To state a claim for breach of contract under New York law, a complaint must set forth the following elements: "(1) a contract; (2) performance of the contract by one party; (3) breach by the other party; and (4) damages." Gutt v. Nassau Health Care Corp., No. 04CV57, 2005 U.S. Dist. LEXIS 38775, at *15 (E.D.N.Y. Mar. 15, 2005) (quoting First Investors Corn.Liberty Mut. Ins. Co., 152 F.3d 162, 168 (2d Cir. 1998)). A plain reading of Allion's Complaint clearly sets forth these elements. The issue that Arch advances in its motion to dismiss, however, is that the underlying insurance contracts do not provide coverage for the losses Allion alleges to have incurred. Allion disagrees.

"Under New York law, the initial interpretation of a contract is a matter of law for the court to decide.'" Maniolos v. United States, 741 F.Supp.2d 555, 566 (S.D.N.Y. 2010) (quoting Alexander & Alexander Servs., Inc. v. These Certain Underwriters at Lloyd's, 136 F.3d 82, 86 (2d Cir. 1998)) (additional citations omitted). Such an interpretation includes whether or not the terms of the contract are ambiguous. See Maniolos, 741 F.Supp.2d at 566; see also W.W.W. Assoc., Inc. v. Giancontieri, 77 N.Y.2d 157, 162 (1990) ("Whether or not a writing is ambiguous is a question of law to be resolved by the courts.").

"Where a contract's language is clear and unambiguous, a court may dismiss a breach of contract claim on a Rule 12(b)(6) motion to dismiss." Maniolos, 741 F.Supp.2d at 567 (collecting cases). Where the language of a contract is ambiguous, however, "its construction presents a question of fact, which of course precludes summary dismissal." Crowley v. VisionMaker, LLC, 512 F.Supp.2d 144, 152 (S.D.N.Y. 2007).

A contract's language is considered ambiguous "if it is reasonably susceptible to more than one meaning." Maniolos, 741 F.Supp.2d at 567 (citing Chimart Assoc. v. Paul, 66 N.Y.2d 570, 573 (1986)) (additional citations omitted). Conversely, a contract is deemed unambiguous if it has a "definite and precise meaning... concerning which there is no reasonable basis for a difference of opinion." Hunt Ltd. v. Lifschultz Fast Freight, Inc., 889 F.2d 1274, 1277 (2d Cir. 1989) (citation omitted). Contract language "is not made ambiguous simply because the parties [to the litigation] urge different interpretations." Aetna Cas. & Sur. Co. v. Aniero Concrete Co., 404 F.3d 566, 598 (2d Cir. 2005).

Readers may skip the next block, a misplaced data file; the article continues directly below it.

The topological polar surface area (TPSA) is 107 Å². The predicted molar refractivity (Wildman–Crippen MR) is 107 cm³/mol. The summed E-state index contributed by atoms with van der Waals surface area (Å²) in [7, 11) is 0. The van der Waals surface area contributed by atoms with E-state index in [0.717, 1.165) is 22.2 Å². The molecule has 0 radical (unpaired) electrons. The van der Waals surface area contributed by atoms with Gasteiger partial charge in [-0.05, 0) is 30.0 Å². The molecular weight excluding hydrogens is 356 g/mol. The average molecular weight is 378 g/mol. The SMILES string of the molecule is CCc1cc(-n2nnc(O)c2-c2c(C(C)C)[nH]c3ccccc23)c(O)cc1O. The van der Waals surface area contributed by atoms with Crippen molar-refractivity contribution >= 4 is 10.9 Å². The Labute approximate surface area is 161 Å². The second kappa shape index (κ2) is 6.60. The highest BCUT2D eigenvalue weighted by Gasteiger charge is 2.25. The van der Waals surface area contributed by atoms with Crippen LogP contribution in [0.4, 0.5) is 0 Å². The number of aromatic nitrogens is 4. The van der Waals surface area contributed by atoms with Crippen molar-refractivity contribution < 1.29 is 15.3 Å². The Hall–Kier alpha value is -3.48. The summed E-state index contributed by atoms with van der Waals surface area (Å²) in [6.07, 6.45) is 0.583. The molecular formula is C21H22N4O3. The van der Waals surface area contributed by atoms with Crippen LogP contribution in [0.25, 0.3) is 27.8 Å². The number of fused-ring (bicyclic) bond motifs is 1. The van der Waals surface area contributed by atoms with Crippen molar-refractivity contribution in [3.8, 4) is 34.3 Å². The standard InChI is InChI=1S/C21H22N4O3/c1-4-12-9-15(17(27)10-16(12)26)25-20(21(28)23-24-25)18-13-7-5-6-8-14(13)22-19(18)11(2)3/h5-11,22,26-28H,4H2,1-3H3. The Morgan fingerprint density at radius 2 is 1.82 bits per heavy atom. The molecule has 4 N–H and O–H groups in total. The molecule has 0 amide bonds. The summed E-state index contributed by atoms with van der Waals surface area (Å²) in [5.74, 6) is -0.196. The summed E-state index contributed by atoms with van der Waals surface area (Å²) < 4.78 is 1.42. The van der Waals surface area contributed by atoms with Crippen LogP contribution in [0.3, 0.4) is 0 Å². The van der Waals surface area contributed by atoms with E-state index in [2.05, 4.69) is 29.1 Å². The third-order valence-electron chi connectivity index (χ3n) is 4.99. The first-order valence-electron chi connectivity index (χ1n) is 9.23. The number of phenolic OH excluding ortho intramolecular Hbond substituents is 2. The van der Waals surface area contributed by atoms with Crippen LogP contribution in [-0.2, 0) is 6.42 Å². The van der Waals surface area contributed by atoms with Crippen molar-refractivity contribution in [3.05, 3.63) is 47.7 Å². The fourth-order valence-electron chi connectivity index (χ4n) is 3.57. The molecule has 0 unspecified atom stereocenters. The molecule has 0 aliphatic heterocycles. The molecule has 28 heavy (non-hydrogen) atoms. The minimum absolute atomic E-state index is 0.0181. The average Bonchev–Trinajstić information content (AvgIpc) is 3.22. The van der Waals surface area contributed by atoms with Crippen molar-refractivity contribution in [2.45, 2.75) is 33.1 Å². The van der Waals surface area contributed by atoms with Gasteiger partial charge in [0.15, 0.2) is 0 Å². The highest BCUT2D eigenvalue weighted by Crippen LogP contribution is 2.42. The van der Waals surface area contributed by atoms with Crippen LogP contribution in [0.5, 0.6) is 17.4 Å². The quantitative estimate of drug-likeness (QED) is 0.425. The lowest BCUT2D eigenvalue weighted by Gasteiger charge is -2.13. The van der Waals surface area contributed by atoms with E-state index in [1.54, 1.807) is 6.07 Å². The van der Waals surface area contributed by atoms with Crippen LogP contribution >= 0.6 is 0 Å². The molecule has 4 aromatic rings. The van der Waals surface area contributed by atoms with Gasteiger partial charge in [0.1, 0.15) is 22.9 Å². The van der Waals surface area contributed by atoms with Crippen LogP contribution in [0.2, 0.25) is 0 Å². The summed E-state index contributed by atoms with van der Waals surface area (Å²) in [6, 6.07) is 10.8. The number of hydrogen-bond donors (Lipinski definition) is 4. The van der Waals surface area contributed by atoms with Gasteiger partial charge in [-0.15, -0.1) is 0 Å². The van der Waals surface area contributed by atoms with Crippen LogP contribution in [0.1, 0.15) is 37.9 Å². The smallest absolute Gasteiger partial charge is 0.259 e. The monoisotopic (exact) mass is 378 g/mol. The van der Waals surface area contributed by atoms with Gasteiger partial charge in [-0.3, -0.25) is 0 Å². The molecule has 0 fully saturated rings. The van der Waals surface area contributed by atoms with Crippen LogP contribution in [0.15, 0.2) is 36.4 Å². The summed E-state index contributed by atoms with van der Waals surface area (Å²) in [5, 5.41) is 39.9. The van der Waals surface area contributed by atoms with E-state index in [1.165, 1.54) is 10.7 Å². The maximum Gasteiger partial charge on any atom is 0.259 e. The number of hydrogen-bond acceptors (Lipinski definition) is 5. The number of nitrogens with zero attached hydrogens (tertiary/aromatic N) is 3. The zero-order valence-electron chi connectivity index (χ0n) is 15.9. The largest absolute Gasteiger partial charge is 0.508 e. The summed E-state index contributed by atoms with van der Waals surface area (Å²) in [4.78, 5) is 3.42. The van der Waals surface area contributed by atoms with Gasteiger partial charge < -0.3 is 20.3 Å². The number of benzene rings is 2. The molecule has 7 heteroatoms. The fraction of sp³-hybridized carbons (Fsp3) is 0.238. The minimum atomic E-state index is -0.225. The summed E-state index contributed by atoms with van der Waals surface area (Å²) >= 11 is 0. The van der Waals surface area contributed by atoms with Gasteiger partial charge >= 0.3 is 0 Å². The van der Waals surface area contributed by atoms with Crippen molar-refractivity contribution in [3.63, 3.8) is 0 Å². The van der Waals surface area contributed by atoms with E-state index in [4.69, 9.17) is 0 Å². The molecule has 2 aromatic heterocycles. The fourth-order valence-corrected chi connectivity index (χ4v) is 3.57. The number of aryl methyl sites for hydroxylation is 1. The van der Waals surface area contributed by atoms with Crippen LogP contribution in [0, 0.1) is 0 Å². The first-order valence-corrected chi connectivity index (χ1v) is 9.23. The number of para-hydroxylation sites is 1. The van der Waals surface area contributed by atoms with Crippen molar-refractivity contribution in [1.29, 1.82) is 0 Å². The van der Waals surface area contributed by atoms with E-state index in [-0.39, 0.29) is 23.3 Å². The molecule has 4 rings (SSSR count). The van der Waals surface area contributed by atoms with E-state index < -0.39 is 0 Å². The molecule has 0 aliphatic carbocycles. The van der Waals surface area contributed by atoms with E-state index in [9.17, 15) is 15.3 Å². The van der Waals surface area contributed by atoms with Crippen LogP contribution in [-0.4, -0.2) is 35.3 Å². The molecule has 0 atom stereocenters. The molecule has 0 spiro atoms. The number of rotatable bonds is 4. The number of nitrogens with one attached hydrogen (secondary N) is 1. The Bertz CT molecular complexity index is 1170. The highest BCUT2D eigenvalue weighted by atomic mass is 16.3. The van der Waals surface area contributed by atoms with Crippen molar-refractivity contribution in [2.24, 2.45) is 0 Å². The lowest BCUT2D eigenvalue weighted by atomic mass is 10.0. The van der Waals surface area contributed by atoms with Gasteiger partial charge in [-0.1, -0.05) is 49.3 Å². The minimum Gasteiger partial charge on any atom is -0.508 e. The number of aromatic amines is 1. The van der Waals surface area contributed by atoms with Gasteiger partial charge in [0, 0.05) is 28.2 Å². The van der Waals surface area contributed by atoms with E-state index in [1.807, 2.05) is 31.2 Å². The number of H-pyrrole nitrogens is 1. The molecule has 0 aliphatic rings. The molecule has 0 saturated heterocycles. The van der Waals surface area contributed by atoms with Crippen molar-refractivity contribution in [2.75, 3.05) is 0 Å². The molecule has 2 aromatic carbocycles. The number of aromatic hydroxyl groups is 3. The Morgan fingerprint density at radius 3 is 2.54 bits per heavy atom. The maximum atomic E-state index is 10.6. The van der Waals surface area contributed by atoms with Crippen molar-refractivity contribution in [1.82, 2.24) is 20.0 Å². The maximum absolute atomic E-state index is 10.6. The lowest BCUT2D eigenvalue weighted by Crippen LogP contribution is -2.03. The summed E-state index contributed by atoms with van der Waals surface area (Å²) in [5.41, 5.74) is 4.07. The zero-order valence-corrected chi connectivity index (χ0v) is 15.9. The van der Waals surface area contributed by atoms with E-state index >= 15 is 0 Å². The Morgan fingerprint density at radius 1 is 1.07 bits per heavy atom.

In determining the within motion, the Court has reviewed the underlying insurance policies, which are incorporated into the Complaint by reference. See Subaru Distribs. Corp. v. Subaru of Am., Inc., 425 F.3d 119, 122 (2d Cir. 2005) ("In determining the adequacy of the complaint, the court may consider any written instrument attached to the complaint as an exhibit or incorporated in the complaint by reference, as well as documents upon which the complaint relies and which are integral to the complaint."). After such review, the Court determines that both the Corporate Canopy Policies and the Liability Policies are ambiguous. Specifically, with respect to the Crime Coverage portion of the Corporate Canopy Policy, the Court finds that whether Schabel committed a "theft" within the terms of the insurance policy is a question of fact because the terms of the policy are open to differing interpretations. The same is true of whether the alleged "wrongful acts" for which Allion seeks coverage are interrelated, which will determine whether coverage under the D&O portion is precluded as of a certain date. Similar factual issues exist with respect to the contract language contained in the Liability Policies. As a result, dismissal of the action is unwarranted at this time. Arch may revisit the issues raised in its motion to dismiss on a motion for summary judgment following the close of discovery.


For the foregoing reasons, Defendants' motion to dismiss Plaintiffs' Complaint is denied in its entirety.